Digestion activity of thermophilic bacteria isolated from ash-amended sewage sludge compost

M. Fang, Ming Hung WONG, Jonathan W C WONG*

*Corresponding author for this work

Research output: Contribution to journalJournal articlepeer-review

34 Citations (Scopus)


Previous experiments had shown that co-composting sewage sludge with coal fly ash resulted in a decrease in microbial activity during the thermophilic phase. Therefore, attempts were made to utilize isolated dominant thermophilic bacteria from ash-amended sludge compost to enhance the decomposition of organic matter in digestion tests involving mixtures of sewage sludge and coal fly ash. Cultures of three Bacillus species, i.e., B. brevis, B. coagulans, and B. licheniformis were inoculated into sewage sludge amended with 25% coal fly ash at cell densities ranging from 105 to 107 CFU g-1 dry sludge, and were incubated for 10 days in aqueous suspension The digestion test showed that an inoculation level of ≥106 CFU g-1 dry sludge was suitable for achieving an acceptable rate of digestion of ash-sludge mixture, as indicated by the significantly higher evolution of CO2 compared to the control receiving no inoculation. Weight loss and contents of soluble organic carbon, protein, and amino acids were lower in ash-sludge mixture with bacterial inoculation. Hence, all the three bacilli were able to decompose the organic matter in ash-sludge mixture faster than that of the control. Among the three bacilli, B. brevis was less efficient in decomposing the organic matter in the ash-sludge mixture than the other two bacilli at an inoculation rate of 106 CFU g-1 dry sludge, but no significant difference was noted among the three bacilli at an inoculation rate of 107 CFU g-1 dry sludge. It can be concluded that the three bacilli all exhibited the ability to improve the decomposition of organic matter in ash-sludge compost.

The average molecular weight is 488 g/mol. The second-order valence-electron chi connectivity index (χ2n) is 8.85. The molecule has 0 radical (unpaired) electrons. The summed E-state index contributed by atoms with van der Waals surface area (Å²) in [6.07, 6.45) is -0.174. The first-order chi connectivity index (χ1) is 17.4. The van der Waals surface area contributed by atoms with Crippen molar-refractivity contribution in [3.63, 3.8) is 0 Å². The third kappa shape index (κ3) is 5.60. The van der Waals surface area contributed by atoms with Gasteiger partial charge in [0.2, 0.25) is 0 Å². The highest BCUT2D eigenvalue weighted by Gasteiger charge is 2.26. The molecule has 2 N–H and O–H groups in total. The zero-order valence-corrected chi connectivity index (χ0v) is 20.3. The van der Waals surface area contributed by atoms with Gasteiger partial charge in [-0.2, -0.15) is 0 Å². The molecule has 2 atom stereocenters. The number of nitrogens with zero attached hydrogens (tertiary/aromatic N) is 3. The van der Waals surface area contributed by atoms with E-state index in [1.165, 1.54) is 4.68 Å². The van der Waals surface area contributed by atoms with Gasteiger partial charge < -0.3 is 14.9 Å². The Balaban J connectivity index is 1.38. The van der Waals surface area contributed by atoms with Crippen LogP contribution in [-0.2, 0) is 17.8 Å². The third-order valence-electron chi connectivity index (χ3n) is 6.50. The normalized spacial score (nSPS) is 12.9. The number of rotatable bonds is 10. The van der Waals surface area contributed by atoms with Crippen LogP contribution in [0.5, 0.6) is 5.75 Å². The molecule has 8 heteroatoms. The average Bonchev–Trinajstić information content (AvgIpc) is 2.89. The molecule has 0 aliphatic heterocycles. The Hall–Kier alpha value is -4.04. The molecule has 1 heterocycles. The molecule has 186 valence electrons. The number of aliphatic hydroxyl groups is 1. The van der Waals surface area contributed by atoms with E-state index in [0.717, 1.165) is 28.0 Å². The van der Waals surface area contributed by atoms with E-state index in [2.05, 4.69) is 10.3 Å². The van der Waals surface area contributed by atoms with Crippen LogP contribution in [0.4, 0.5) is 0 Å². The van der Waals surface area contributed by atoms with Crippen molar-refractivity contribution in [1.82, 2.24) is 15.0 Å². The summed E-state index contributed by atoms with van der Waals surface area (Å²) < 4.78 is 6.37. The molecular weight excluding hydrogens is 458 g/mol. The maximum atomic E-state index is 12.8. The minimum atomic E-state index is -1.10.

Original languageEnglish
Pages (from-to)1-12
Number of pages12
JournalWater, Air, and Soil Pollution
Issue number1-2
Publication statusPublished - Feb 2001

Scopus Subject Areas

  • Environmental Engineering
  • Environmental Chemistry
  • Ecological Modelling
  • Water Science and Technology
  • Pollution

User-Defined Keywords

  • Aerobic digestion
  • B. brevis
  • B. coagulans
  • B. licheniformis
  • Coal fly ash
  • Sewage sludge
  • Thermophilic Bacillus


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